Instead of focusing on the author of evil in our lives, how about we cleave to the author of all that is good.

Blessed is a man who perseveres under trial; for once he has been approved, he will receive the crown of life which the Lord has promised to those who love Him.

James 1:12 (NASB)

Hear, O Israel! The Lord is our God, the Lord alone. You shall love the Lord your God with all your heart and with all your soul and with all your might. Take to heart these instructions with which I charge you this day.

Deuteronomy 6:4-6 (JPS Tanakh)

…but also the appearance of the Shema in this week’s parashah. I wish to draw your attention to but a single phrase — al levav’kha, “upon your heart” — at the end of verse 7 in chapter 6.

The function of the verse is to speak of the heart as the locus of our unbounded love for God. More concretely, we are instructed to articulate that love by embracing God’s commandments. Our lifelong challenge is to internalize a set of beliefs, values, and actions that is not self-generated, to take what feels alien and unnatural for us and make it our own. The words “upon your heart” identify the scene of battle. It is within the hidden confines of the human heart that our impulses frustrate our ideals. The blood-stained pages of history are but a mirror of our conflicted hearts. To quote Jeremiah, “Most devious is the heart; it is perverse — who can fathom it?” (Jeremiah 17:9)

-Schorsch, pg 593

I regret that it is not appropriate for me to recite the Shema daily or even on Shabbat because Schorch is describing a human battle, not just a Jewish battle. But God has promised the House of Judah and the House of Israel that one day it will be possible for them to win that battle.

“But this is the covenant which I will make with the house of Israel after those days,” declares the Lord, “I will put My law within them and on their heart I will write it; and I will be their God, and they shall be My people.

Jeremiah 31:33 (NASB)

heart in the sandThrough a rather long and not easily understood process, I have learned that the New Covenant God will make with Israel, that is, the Jewish people, will also apply its blessings to the people of the nations who cleave to the God of Israel through faith in the Messiah who Paul called “rich root of the olive tree.” (Romans 11:17)

I look forward to that day when my heart will be circumcised and His Word will be written on it. I grow so very tired of having to deal with myself every day as the person I am. The battle is hard, and it’s been going on far too long, and I only have myself to blame.

Reflections on Romans 5

Without becoming weak in faith he contemplated his own body, now as good as dead since he was about a hundred years old, and the deadness of Sarah’s womb; yet, with respect to the promise of God, he did not waver in unbelief but grew strong in faith, giving glory to God, and being fully assured that what God had promised, He was able also to perform. Therefore it was also credited to him as righteousness. Now not for his sake only was it written that it was credited to him, but for our sake also, to whom it will be credited, as those who believe in Him who raised Jesus our Lord from the dead, He who was delivered over because of our transgressions, and was raised because of our justification.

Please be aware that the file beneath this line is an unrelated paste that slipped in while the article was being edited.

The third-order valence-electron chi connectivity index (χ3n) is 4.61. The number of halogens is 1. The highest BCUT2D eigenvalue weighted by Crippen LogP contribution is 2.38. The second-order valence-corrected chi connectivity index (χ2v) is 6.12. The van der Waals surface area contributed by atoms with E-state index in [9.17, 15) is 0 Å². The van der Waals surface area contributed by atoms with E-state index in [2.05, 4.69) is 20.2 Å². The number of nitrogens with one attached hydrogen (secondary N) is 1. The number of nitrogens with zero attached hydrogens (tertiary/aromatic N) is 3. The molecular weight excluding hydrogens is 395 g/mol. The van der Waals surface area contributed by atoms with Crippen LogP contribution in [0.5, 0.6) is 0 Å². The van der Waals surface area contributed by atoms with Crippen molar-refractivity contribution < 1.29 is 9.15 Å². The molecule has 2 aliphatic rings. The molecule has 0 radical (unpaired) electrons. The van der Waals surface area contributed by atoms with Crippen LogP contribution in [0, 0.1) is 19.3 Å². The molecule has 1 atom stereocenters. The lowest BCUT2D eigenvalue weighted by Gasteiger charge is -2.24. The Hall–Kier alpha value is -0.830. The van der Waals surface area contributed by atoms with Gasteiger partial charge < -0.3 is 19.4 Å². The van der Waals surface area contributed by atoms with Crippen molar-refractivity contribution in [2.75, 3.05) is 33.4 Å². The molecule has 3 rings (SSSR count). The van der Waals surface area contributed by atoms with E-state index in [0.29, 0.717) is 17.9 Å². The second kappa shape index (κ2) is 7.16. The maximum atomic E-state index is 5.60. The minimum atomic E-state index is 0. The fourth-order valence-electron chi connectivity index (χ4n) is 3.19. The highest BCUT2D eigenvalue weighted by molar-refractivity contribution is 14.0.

Therefore, having been justified by faith, we have peace with God through our Lord Jesus Christ, through whom also we have obtained our introduction by faith into this grace in which we stand; and we exult in hope of the glory of God.

Romans 4:19-5:2 (NASB)

Remember, Paul wrote this letter without chapters and verses in mind. He was trying to express a unified set of thoughts to his audience who were, most likely, the believing Gentiles associating with believing and unbelieving Jews in the Roman synagogues.

In my previous reflection, I focused a great deal on how, for a Jewish Jesus-believer, there was/is no inconsistency between Torah and faith. For that matter, there’s no inconsistency for a non-Jewish Jesus-believer between faith and obedience, either.

But there was a lot of misunderstanding going on (apparently) in the Roman Jesus-believing community on both sides of the aisle. The Gentiles somehow felt they were superior to the non-believing Jews in that they were granted access to Jewish worship and social space as equal co-participants without having to undergo the proselyte rite and take up the full yoke of Torah in the manner of the Jews. The non-believing Jews pushed back by declaring themselves superior as possessors of the “oracles of God” and how by just being ethnic Jews they were justified before God.

There is also some indication that at least some Jews may have mistakenly thought that because their faith in Yeshua (Jesus) justified them, they were more like the Gentiles and did not have to follow a strict observance of the mitzvot.

Paul was trying to straighten out his audience orient them to the importance of both obedience due to covenant obligation and being justified only by faith.